After the meeting broke up I mentioned to the President that Secretary Anderson was prepared to discuss with him the possibility of further aid to Iraq along the lines suggested by Eden at breakfast; that I had called Bob in Paris and asked him to be in a position to indicate availability of funds to increase our offshore procurement of British Centurion tanks (up to 50, costing 100,000 pounds each) to give to the Iraqis in support of their adherence to the Northern Tier concept as represented by the Turko-Iraqi treaty; also in order to assist the present government of Iraq, which is an acceptable government to us and which is on a somewhat shaky footing at this time. The President and Secretary Anderson agreed to have some further talks about the matter this morning (Thursday, July 215).

Dillon Anderson 6
Special Assistant to the President
  1. Source: Eisenhower Library, White House Office, Project “Clean Up”. Top Secret. Drafted by Dillon Anderson on July 21. For another account of the conversation, see infra . According to Merchant, who arrived just as the meeting began, the session went as follows:

    “The President was in an easy chair by the fireplace with the Secretary beside him. Dillon Anderson was there and Andy Goodpaster was sitting by the door. All the others were recent arrivals from Paris: Al Gruenther, Supreme Commander for NATO in Europe, and long-time friend of the President; Harold Stassen and Nelson Rockefeller, Presidential Special Assistants; Admiral Radford, Chairman of the U.S. Chiefs of Staff; and Bob Anderson, Deputy Secretary of Defense and one of the most competent men in all the Government.

    “The subject was Disarmament, which was on the Conference agenda for the next afternoon, and what the President’s statement should contain. The forthcoming ‘open skies’ proposal was discussed at length. There was no argument raised against it or its unveiling on Thursday. The question most seriously debated was whether or not it should be included in a comprehensive statement by the President on disarmament in all its phases or whether he should confine his speech to putting forward the ‘open skies’ proposal. I felt strongly that when the President spoke on the subject of disarmament at the Summit Conference the entire world would expect him to deal at some length with the whole complicated subject and hence the ‘open skies’ proposal should be handled as one section in his statement or in a separate later intervention. I’m not sure the Secretary agreed with me but in any event after considerable discussion the President decided to make an opening statement covering the general subject. He did not apparently then decide whether to include ‘open skies’ in his opening remarks or leave that for later injection into the session.”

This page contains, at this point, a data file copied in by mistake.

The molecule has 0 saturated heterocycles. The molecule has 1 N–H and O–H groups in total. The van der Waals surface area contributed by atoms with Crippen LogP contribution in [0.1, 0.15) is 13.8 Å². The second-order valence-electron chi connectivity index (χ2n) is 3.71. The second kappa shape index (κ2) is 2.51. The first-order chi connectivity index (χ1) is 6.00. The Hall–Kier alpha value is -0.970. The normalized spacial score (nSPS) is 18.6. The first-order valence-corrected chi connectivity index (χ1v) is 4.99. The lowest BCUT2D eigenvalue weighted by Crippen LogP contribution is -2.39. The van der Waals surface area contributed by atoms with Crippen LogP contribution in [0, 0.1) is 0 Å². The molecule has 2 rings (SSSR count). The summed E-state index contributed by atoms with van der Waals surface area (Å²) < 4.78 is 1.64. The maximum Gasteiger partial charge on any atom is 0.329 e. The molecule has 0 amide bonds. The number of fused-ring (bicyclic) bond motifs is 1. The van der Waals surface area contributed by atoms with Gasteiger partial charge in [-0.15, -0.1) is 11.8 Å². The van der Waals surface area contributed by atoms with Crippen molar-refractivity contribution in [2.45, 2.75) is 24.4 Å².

(Merchant, Recollections, pp. 37–38)
  2. Not printed. A copy of the draft statement is in Eisenhower Library, Whitman File.
  3. See Document 199.
  4. Reference is to the draft cited in footnote 2 above.
  5. See footnote 2, Document 220.
  6. Printed from a copy that bears this typed signature.